DOMS stands for delayed onset muscle soreness. Learn all about DOMS including how to avoid it and how to manage it if you get it.
We’ve all experienced painful muscle soreness that makes it difficult to walk or lift something heavy without wincing. Usually the soreness and stiffness follows a particularly taxing workout such as a hard race or lifting session. Other times the soreness sneaks up on us several days after an event is done and forgotten.
There’s a name for this soreness and today I want to tell you all about it. This sometimes painful phenomenon is known as DOMS. DOMS stands for delayed onset muscle soreness.
DOMS occurs after a demanding workout. This includes hill repeats, a hard and fast race, weight lifting, yoga, barre… the list goes on. DOMS may arrive as soon as eight hours after a hard workout and can last anywhere from 24-72 hours, oftentimes peaking around 48 hours after exercise.
Disclaimer: I’m not a doctor or physical therapist; I’m a running coach and fitness trainer. This post should not be used as a replacement for medical advice. This post is for entertainment purposes only.
DOMS (Delayed Onset Muscle Soreness) | Everything You Need to Know
Why do our muscles get sore in the first place?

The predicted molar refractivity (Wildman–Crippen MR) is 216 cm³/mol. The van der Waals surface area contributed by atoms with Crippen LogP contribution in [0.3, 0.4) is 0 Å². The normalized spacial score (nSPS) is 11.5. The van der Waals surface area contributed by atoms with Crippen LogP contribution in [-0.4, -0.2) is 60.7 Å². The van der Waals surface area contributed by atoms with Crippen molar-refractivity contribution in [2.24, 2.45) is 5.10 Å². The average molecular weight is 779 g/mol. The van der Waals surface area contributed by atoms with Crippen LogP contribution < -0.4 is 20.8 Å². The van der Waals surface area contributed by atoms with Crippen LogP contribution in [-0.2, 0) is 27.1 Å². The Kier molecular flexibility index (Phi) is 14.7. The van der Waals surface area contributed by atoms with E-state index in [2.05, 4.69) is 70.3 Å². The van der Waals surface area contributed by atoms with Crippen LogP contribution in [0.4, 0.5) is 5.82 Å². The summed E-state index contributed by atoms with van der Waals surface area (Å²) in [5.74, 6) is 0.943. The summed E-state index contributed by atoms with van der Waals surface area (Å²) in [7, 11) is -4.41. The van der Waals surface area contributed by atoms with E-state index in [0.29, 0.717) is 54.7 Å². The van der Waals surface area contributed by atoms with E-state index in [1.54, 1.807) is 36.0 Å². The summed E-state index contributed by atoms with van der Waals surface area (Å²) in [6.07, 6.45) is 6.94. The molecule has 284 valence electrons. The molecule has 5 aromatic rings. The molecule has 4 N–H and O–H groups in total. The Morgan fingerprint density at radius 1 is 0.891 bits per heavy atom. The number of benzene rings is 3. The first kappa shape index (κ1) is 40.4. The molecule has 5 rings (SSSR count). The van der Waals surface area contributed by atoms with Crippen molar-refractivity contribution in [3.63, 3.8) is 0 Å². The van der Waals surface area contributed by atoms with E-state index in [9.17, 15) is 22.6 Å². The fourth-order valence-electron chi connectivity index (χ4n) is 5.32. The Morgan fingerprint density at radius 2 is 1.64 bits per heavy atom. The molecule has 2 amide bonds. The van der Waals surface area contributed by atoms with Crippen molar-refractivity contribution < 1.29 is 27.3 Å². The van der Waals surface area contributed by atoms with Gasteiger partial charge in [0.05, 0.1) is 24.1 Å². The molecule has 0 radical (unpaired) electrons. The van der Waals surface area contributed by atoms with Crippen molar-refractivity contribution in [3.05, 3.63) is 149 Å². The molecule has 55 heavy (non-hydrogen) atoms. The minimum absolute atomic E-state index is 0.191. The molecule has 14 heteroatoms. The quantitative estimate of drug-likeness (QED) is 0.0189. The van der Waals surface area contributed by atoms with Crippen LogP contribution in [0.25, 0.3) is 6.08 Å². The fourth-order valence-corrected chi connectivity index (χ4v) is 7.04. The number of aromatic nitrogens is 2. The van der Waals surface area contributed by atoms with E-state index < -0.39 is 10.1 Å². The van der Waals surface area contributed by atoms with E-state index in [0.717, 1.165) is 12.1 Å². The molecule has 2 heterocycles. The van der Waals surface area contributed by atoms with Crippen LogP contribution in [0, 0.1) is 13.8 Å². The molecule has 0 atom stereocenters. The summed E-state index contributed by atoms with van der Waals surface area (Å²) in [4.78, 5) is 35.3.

Each time you stress your body — be it with running or with weight training — you’re introducing a stress so adaptations can occur. Adaptations include things like speed and strength. Of course these stressors will change based on your personal goals and can also change over time.
Muscle soreness, in its simplest definition, is caused by micro-tears of muscle tissue. Each time a stress is introduced, the stress causes the muscle fibers to break down just a little bit. Let’s use hill repeats as an example. With hill repeats, you run the hill hard (fast) several times over. With each repeat, you’re stressing the body, thereby causing tiny little micro-tears in the muscle. In other words, the sore part is injury sustained to the muscle by the hill repeats.
The magic happens during the repair process of the muscle tears. These tiny little micro-tears heal and rebuild stronger than they were before. A little bit of soreness can go a long way when it comes to gaining strength, speed, and stamina. And it should be noted this is true of all physical fitness, not just running.
Tell me more about DOMS…
DOMS is both expected and normal after intense activity the body is not accustomed to performing. Severe DOMS is likely to occur when the activity supersedes the body’s ability to adapt. As such, it’s recommended to train in a progressive manner so body systems can be taxed and challenged to allow for adaptations to occur while minimizing the effect of DOMS.
Severe DOMS is one example of why a new runner may quit after going out too fast, too far, or too hard. Or why folks tend to avoid the gym after lifting weights above their current physical ability. Severe DOMS can be intensely painful that makes functioning on a daily basis difficult if not downright awful. In very severe cases, muscles may feel swollen or hot. If this occurs, please seek medical attention.
How can I avoid severe DOMS?